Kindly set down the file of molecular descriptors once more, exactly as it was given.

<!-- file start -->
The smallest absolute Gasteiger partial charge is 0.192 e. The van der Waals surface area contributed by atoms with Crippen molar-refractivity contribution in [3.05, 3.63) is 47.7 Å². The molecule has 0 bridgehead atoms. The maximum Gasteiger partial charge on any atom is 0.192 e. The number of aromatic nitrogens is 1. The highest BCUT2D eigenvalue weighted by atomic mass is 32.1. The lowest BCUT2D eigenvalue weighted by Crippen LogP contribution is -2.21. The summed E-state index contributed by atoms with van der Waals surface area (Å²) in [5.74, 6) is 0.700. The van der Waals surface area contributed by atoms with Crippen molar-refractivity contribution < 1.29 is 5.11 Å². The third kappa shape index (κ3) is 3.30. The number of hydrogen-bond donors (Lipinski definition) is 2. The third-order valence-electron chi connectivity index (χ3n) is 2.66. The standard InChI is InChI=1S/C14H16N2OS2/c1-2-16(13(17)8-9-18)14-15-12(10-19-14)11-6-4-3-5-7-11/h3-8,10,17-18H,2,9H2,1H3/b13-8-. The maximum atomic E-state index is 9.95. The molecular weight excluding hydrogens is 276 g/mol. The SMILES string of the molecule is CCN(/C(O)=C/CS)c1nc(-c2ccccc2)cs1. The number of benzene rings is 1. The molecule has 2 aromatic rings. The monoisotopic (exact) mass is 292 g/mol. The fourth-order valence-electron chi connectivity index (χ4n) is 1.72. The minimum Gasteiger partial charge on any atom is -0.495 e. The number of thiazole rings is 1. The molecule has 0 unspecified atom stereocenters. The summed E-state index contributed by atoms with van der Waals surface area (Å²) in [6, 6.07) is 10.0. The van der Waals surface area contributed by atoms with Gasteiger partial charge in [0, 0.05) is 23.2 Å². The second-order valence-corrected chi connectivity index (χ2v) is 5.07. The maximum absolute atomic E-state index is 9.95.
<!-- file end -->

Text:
The smallest absolute Gasteiger partial charge is 0.192 e. The van der Waals surface area contributed by atoms with Crippen molar-refractivity contribution in [3.05, 3.63) is 47.7 Å². The molecule has 0 bridgehead atoms. The maximum Gasteiger partial charge on any atom is 0.192 e. The number of aromatic nitrogens is 1. The highest BCUT2D eigenvalue weighted by atomic mass is 32.1. The lowest BCUT2D eigenvalue weighted by Crippen LogP contribution is -2.21. The summed E-state index contributed by atoms with van der Waals surface area (Å²) in [5.74, 6) is 0.700. The van der Waals surface area contributed by atoms with Crippen molar-refractivity contribution < 1.29 is 5.11 Å². The third kappa shape index (κ3) is 3.30. The number of hydrogen-bond donors (Lipinski definition) is 2. The third-order valence-electron chi connectivity index (χ3n) is 2.66. The standard InChI is InChI=1S/C14H16N2OS2/c1-2-16(13(17)8-9-18)14-15-12(10-19-14)11-6-4-3-5-7-11/h3-8,10,17-18H,2,9H2,1H3/b13-8-. The maximum atomic E-state index is 9.95. The molecular weight excluding hydrogens is 276 g/mol. The SMILES string of the molecule is CCN(/C(O)=C/CS)c1nc(-c2ccccc2)cs1. The number of benzene rings is 1. The molecule has 2 aromatic rings. The monoisotopic (exact) mass is 292 g/mol. The fourth-order valence-electron chi connectivity index (χ4n) is 1.72. The minimum Gasteiger partial charge on any atom is -0.495 e. The number of thiazole rings is 1. The molecule has 0 unspecified atom stereocenters. The summed E-state index contributed by atoms with van der Waals surface area (Å²) in [6, 6.07) is 10.0. The van der Waals surface area contributed by atoms with Gasteiger partial charge in [0, 0.05) is 23.2 Å². The second-order valence-corrected chi connectivity index (χ2v) is 5.07. The maximum absolute atomic E-state index is 9.95.